The vast majority of private landlords are dissatisfied with the existing courts process to repossess properties and would support an alternative arrangement, according to one of the largest ever surveys of landlords and letting agents.
Fresh research from the Residential Landlords Association (RLA) reveals that 79% of private landlords with experience of using the courts to repossess properties are dissatisfied with the way they work.
The poll found that 91% of landlords would support the establishment of a dedicated housing court.
In a letter to the new Justice Secretary, Robert Buckland, the RLA has warned that with ministers pledged to scrap Section 21 repossessions, the courts are simply unable to cope with the increased pressures they will face.
It currently takes an average of over five months from a landlord applying to court for a property to be returned to them.
Separate research published by Citizens Advice shows that many tenants are also deterred by the existing legal system.
Some 54% of tenants said that the complexity of the process puts them off taking landlords to court where their landlord is failing to look after their property, while 45% of tenants said that the time involved put them off taking action through the courts.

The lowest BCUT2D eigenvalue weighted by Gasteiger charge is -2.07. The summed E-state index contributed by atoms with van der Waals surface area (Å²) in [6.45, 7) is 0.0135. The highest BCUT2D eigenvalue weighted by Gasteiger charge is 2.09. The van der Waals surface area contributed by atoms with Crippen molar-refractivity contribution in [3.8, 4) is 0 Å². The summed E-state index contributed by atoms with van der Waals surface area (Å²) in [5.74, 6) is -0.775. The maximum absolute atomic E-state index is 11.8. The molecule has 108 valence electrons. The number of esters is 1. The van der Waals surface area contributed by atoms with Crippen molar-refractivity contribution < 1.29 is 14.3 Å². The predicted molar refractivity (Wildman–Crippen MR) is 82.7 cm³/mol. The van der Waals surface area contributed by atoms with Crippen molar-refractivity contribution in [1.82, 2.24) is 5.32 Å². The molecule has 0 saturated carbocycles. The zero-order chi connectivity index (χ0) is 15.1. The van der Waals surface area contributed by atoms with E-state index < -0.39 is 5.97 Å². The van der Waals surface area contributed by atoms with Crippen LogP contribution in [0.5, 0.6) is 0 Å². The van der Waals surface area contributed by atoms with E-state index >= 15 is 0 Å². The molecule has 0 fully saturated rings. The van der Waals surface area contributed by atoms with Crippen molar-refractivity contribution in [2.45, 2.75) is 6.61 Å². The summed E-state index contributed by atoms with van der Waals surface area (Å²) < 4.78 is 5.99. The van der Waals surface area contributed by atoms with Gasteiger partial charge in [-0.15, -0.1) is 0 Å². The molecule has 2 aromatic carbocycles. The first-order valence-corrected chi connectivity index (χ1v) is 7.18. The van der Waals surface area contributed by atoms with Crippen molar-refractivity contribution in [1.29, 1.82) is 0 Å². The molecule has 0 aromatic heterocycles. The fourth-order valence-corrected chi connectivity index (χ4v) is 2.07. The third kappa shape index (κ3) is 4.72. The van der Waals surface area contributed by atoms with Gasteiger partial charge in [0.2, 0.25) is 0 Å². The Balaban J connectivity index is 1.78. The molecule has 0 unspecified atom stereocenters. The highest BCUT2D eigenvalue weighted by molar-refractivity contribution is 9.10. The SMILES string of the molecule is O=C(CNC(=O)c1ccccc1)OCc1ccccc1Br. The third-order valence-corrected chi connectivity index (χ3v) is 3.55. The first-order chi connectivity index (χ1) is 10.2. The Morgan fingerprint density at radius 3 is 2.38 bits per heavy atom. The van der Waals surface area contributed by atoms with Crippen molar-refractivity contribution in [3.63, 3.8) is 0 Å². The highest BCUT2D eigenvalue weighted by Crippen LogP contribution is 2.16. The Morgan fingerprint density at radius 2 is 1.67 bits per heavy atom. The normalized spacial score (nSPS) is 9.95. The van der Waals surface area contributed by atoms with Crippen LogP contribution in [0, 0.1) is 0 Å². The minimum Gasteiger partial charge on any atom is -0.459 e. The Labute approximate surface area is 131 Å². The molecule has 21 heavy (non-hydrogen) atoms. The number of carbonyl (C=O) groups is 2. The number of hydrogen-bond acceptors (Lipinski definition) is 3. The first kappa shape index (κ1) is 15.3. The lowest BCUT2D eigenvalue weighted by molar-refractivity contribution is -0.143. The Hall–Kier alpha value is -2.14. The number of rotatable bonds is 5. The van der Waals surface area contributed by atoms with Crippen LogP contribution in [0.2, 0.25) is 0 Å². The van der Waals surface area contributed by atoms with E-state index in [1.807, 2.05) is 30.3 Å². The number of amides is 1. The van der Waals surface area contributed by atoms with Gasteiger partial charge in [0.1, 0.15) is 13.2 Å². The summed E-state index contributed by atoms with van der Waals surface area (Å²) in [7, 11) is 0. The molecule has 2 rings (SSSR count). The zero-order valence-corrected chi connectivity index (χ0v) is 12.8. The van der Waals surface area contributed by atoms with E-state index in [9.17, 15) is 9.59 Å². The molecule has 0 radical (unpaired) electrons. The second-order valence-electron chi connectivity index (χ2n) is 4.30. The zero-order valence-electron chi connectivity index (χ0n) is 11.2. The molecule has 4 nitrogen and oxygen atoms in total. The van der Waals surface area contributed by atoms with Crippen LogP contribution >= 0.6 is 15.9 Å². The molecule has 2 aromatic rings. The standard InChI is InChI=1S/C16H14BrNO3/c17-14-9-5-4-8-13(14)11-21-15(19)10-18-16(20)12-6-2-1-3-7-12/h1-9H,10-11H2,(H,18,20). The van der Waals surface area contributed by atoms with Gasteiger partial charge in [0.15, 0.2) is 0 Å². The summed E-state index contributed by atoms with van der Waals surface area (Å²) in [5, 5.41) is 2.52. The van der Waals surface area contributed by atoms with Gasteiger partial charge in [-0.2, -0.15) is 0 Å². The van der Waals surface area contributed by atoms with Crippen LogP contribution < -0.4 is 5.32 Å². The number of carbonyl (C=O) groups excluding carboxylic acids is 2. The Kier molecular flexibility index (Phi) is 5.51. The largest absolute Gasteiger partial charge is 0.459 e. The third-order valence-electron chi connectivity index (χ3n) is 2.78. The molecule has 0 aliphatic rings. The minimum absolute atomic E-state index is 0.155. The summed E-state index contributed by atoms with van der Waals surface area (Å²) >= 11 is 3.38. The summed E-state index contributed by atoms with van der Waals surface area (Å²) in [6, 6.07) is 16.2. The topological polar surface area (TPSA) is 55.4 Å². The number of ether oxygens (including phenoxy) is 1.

The RLA is now calling on the government to establish a single, dedicated housing court that is properly funded and properly staffed.
David Smith, policy director for the RLA, commented: “Ministers are proposing some of the most far reaching changes the private rented sector has ever seen. If the new Government decides it wants to proceed with these it is vital that significant and bold reforms are made to the court system.
“With landlords and tenants failing to secure justice in a timely fashion when things do go wrong, anything other than wholesale changes with proper funding to support it will lead to chaos.”
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